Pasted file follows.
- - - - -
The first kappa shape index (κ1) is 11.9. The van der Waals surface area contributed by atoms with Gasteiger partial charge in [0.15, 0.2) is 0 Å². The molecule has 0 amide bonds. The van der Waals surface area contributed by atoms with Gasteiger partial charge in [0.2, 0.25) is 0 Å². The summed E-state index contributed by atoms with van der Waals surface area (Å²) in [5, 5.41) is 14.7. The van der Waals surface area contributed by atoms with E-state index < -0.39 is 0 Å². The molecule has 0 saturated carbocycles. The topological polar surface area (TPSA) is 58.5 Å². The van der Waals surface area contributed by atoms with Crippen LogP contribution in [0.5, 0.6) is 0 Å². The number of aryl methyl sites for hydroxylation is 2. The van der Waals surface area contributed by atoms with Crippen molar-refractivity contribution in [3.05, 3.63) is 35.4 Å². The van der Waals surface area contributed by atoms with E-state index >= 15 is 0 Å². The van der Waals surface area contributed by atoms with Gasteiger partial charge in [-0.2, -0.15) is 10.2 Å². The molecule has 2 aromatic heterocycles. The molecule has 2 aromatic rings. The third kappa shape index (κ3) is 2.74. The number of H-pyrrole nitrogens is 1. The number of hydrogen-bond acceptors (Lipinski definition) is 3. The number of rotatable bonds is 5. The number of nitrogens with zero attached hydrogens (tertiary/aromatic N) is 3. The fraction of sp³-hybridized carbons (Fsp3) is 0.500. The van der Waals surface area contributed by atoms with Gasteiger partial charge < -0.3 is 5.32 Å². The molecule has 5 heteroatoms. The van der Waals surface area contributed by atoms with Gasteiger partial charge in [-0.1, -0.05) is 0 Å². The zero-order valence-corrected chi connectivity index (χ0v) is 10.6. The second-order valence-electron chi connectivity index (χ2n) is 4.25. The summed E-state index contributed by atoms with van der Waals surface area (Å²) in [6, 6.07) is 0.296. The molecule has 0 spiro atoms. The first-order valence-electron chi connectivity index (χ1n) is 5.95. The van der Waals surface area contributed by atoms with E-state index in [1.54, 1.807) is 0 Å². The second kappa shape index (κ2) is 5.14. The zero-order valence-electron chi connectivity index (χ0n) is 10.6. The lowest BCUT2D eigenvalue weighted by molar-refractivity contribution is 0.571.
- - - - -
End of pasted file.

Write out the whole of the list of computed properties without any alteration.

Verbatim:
The first kappa shape index (κ1) is 11.9. The van der Waals surface area contributed by atoms with Gasteiger partial charge in [0.15, 0.2) is 0 Å². The molecule has 0 amide bonds. The van der Waals surface area contributed by atoms with Gasteiger partial charge in [0.2, 0.25) is 0 Å². The summed E-state index contributed by atoms with van der Waals surface area (Å²) in [5, 5.41) is 14.7. The van der Waals surface area contributed by atoms with E-state index < -0.39 is 0 Å². The molecule has 0 saturated carbocycles. The topological polar surface area (TPSA) is 58.5 Å². The van der Waals surface area contributed by atoms with Crippen LogP contribution in [0.5, 0.6) is 0 Å². The number of aryl methyl sites for hydroxylation is 2. The van der Waals surface area contributed by atoms with Crippen molar-refractivity contribution in [3.05, 3.63) is 35.4 Å². The van der Waals surface area contributed by atoms with E-state index >= 15 is 0 Å². The van der Waals surface area contributed by atoms with Gasteiger partial charge in [-0.2, -0.15) is 10.2 Å². The molecule has 2 aromatic heterocycles. The molecule has 2 aromatic rings. The third kappa shape index (κ3) is 2.74. The number of H-pyrrole nitrogens is 1. The number of hydrogen-bond acceptors (Lipinski definition) is 3. The number of rotatable bonds is 5. The number of nitrogens with zero attached hydrogens (tertiary/aromatic N) is 3. The fraction of sp³-hybridized carbons (Fsp3) is 0.500. The van der Waals surface area contributed by atoms with Gasteiger partial charge < -0.3 is 5.32 Å². The molecule has 5 heteroatoms. The van der Waals surface area contributed by atoms with Gasteiger partial charge in [-0.1, -0.05) is 0 Å². The zero-order valence-corrected chi connectivity index (χ0v) is 10.6. The second-order valence-electron chi connectivity index (χ2n) is 4.25. The summed E-state index contributed by atoms with van der Waals surface area (Å²) in [6, 6.07) is 0.296. The molecule has 0 spiro atoms. The first-order valence-electron chi connectivity index (χ1n) is 5.95. The van der Waals surface area contributed by atoms with E-state index in [1.54, 1.807) is 0 Å². The second kappa shape index (κ2) is 5.14. The zero-order valence-electron chi connectivity index (χ0n) is 10.6. The lowest BCUT2D eigenvalue weighted by molar-refractivity contribution is 0.571.